Remembering the Atomic Bombs and Moving Forward

Hiroshima, today, August 6, and Nagasaki, on August 9, will commemorate the 65th anniversary of the dropping of the atomic bomb. It is a day to prevent a repeat of the ravages of the atomic bomb by renewing the pledge to peace.

U.S. Ambassador John Roos is the first American representative to attend Hiroshima’s Peace Memorial Ceremony. Like America, the long absent Britain will also attend for the first time this year.

The U.N. Secretary General will also be participating for the first time. Secretary General Ban Ki-moon will give an introduction at the ceremony and appeal for the realization of a world without nuclear weapons.

This will become a strong message to the world from the bombed city.

Last year, in April, during his speech in Prague, President Obama, stated that “As a nuclear power, as the only nuclear power to have used a nuclear weapon, the United States has a moral responsibility to act.”

Ambassador Roos’s participation in the ceremony can also be seen as a strong statement of the intent of the Obama administration’s stance on nuclear disarmament.

Japan and America are bound by the bond of alliance; however, in the consciousness of both countries, there remains a distance regarding the issue of dropping the A-Bomb on Hiroshima and Nagasaki.

The U.S. view that using the atomic bomb avoided a land invasion and saved the lives of many American soldiers remains firmly rooted.

Ambassador Roos’s reason for attending, the U.S. government explained, is “to express respect for all the victims of the Second World War.” It is not to apologize for the dropping of the A-bomb.

However, the ambassador’s exemplary attendance can be regarded as a meaningful step in reconciling the gap between Japan and America regarding the dropping of the A-bomb.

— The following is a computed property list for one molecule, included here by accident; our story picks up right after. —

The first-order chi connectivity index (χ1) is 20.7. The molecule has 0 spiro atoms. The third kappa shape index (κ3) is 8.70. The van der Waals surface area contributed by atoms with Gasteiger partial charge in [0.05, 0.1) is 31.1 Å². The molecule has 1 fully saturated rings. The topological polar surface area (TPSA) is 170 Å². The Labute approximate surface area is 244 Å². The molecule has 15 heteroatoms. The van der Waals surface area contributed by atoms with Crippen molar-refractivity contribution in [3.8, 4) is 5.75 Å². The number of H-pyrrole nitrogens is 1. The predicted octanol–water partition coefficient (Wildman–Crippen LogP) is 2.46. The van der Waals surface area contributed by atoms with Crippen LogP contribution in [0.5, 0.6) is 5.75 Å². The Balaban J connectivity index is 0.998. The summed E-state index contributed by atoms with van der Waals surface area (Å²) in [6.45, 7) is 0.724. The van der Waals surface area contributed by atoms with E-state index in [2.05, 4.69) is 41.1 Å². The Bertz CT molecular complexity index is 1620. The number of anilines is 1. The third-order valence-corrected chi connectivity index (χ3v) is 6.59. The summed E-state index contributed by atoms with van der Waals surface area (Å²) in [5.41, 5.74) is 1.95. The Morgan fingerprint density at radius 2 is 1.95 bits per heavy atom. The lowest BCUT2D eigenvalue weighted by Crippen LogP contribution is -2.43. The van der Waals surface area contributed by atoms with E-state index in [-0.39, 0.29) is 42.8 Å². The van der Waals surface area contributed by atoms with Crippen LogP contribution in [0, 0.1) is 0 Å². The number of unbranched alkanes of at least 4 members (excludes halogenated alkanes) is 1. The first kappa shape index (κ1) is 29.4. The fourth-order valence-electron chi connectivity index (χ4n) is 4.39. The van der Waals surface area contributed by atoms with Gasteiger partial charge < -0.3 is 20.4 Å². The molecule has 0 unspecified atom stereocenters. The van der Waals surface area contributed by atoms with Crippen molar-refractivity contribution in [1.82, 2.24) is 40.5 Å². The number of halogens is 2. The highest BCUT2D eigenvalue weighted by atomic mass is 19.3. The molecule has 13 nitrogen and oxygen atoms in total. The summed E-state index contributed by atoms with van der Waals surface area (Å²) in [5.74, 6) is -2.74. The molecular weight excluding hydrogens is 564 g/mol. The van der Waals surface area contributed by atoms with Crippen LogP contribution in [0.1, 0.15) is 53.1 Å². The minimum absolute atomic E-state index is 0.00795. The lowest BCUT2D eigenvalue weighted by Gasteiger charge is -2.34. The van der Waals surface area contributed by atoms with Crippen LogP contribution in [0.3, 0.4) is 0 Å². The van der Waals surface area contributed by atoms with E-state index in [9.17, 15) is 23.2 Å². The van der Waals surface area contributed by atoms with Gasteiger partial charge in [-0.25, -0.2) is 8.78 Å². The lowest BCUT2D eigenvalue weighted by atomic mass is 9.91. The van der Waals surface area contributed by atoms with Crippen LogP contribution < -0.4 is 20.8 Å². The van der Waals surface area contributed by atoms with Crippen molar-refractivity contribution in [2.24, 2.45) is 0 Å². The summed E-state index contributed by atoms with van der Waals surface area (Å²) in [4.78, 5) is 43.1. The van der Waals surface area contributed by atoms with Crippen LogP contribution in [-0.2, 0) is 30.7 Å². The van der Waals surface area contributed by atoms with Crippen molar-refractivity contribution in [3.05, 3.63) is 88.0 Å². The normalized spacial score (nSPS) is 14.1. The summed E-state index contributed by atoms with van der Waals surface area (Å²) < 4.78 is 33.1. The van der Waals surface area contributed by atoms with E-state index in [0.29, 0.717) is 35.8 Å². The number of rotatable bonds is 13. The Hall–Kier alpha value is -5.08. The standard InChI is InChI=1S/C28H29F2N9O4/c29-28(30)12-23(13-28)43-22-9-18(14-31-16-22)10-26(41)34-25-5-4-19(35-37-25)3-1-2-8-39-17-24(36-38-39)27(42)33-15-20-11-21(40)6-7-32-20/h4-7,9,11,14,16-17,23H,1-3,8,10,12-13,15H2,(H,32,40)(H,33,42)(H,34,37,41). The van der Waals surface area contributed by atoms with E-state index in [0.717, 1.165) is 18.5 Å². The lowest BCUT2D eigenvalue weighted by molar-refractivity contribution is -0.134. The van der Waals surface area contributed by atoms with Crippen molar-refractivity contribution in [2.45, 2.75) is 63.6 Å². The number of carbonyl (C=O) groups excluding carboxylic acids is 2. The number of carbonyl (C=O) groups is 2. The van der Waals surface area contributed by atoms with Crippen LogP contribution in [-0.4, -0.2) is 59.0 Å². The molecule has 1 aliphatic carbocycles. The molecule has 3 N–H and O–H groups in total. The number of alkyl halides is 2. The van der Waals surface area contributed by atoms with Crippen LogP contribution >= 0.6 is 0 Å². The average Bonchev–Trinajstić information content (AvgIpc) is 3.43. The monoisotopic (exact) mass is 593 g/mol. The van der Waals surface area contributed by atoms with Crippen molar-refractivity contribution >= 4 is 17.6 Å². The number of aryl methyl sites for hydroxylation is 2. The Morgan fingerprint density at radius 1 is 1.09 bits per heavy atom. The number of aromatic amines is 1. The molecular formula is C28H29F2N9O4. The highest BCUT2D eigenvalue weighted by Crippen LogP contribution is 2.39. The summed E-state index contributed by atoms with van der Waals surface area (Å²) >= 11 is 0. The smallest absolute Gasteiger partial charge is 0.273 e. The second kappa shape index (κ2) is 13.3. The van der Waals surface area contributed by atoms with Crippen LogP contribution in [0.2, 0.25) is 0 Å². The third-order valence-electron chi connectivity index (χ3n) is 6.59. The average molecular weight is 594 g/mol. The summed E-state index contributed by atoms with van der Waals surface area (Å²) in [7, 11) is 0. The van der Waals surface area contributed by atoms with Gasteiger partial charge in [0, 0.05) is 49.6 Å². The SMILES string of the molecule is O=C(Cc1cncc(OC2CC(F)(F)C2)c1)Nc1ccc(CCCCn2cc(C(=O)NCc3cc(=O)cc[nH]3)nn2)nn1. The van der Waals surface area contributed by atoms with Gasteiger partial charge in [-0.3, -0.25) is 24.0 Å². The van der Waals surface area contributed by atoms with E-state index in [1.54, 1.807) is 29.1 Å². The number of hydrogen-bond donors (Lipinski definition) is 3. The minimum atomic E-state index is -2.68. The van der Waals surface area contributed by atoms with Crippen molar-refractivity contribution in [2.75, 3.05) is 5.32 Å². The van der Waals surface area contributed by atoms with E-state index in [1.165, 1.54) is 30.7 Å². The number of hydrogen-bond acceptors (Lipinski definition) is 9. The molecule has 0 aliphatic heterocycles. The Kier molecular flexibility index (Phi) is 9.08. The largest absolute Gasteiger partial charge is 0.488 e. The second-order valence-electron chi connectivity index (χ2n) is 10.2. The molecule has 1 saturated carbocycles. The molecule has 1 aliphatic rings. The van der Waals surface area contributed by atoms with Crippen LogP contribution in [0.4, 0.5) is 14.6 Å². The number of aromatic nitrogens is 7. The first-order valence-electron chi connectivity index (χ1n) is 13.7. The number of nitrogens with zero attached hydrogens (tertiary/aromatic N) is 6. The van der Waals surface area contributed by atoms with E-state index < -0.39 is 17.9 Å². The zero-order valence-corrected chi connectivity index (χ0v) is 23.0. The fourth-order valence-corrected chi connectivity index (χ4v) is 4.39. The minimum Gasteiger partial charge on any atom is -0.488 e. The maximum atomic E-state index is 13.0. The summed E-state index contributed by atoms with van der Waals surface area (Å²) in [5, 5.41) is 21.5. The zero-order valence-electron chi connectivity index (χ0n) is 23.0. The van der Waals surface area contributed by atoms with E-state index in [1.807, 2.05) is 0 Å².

In the future, let’s hope for a visit from President Obama himself to the bombing site.

This April, both America and Russia signed the New Strategic Arms Reduction Treaty (New START), and both will certainly continue the trend towards nuclear disarmament.

On the other hand, North Korea is continuing their nuclear development. If we look at the reality of North Korea’s nuclear armament and China’s growth into a military superpower, then America’s “nuclear umbrella” is essential to Japan.

Hiroshima’s mayor Akiba Tadatoshi’s peace declaration at the ceremony requested withdrawal from the “nuclear umbrella” and the legalization of the Three Non-Nuclear Principles by the Japanese government. Whether it is an argument based upon reality or not is difficult to say.

We must reexamine, first, the docking and passing of nuclear-powered warships in permitting America’s nuclear deterrent forces to function and, second, the “Japan shall not permit the introduction of nuclear weapons into Japanese territory” clause of the Three Non-Nuclear Principles.

Even though the atomic bomb was dropped on Hiroshima and Nagasaki, we have no choice but to rely on the “nuclear umbrella.” Having done this, we are faced with this deep dilemma: How can we appeal to the world for nuclear disarmament and nuclear non-proliferation? It is a huge task imposed upon Japan.

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